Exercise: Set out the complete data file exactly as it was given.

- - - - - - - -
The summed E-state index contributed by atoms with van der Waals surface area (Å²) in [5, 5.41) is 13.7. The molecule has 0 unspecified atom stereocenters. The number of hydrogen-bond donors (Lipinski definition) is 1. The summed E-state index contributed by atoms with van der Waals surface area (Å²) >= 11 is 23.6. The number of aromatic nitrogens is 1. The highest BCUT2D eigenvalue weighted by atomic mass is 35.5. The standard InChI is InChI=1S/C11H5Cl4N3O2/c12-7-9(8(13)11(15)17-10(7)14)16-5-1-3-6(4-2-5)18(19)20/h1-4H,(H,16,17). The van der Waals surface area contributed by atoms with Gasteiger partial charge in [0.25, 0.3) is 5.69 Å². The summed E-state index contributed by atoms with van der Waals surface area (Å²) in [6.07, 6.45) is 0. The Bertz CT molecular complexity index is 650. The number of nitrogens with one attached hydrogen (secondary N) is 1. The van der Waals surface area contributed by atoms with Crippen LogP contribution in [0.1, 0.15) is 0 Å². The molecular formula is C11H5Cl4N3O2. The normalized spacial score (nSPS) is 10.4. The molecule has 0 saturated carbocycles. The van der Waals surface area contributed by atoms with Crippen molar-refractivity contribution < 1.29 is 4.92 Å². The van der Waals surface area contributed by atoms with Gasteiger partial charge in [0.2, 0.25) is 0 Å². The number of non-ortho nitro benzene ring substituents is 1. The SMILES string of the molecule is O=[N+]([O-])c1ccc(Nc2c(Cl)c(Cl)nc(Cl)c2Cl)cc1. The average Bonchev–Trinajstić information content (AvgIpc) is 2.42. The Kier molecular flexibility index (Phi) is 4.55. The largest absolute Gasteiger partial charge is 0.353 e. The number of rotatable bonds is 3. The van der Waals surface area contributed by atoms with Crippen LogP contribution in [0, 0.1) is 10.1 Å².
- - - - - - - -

The summed E-state index contributed by atoms with van der Waals surface area (Å²) in [5, 5.41) is 13.7. The molecule has 0 unspecified atom stereocenters. The number of hydrogen-bond donors (Lipinski definition) is 1. The summed E-state index contributed by atoms with van der Waals surface area (Å²) >= 11 is 23.6. The number of aromatic nitrogens is 1. The highest BCUT2D eigenvalue weighted by atomic mass is 35.5. The standard InChI is InChI=1S/C11H5Cl4N3O2/c12-7-9(8(13)11(15)17-10(7)14)16-5-1-3-6(4-2-5)18(19)20/h1-4H,(H,16,17). The van der Waals surface area contributed by atoms with Gasteiger partial charge in [0.25, 0.3) is 5.69 Å². The summed E-state index contributed by atoms with van der Waals surface area (Å²) in [6.07, 6.45) is 0. The Bertz CT molecular complexity index is 650. The number of nitrogens with one attached hydrogen (secondary N) is 1. The van der Waals surface area contributed by atoms with Crippen LogP contribution in [0.1, 0.15) is 0 Å². The molecular formula is C11H5Cl4N3O2. The normalized spacial score (nSPS) is 10.4. The molecule has 0 saturated carbocycles. The van der Waals surface area contributed by atoms with Crippen molar-refractivity contribution < 1.29 is 4.92 Å². The van der Waals surface area contributed by atoms with Gasteiger partial charge in [0.2, 0.25) is 0 Å². The number of non-ortho nitro benzene ring substituents is 1. The SMILES string of the molecule is O=[N+]([O-])c1ccc(Nc2c(Cl)c(Cl)nc(Cl)c2Cl)cc1. The average Bonchev–Trinajstić information content (AvgIpc) is 2.42. The Kier molecular flexibility index (Phi) is 4.55. The largest absolute Gasteiger partial charge is 0.353 e. The number of rotatable bonds is 3. The van der Waals surface area contributed by atoms with Crippen LogP contribution in [0, 0.1) is 10.1 Å².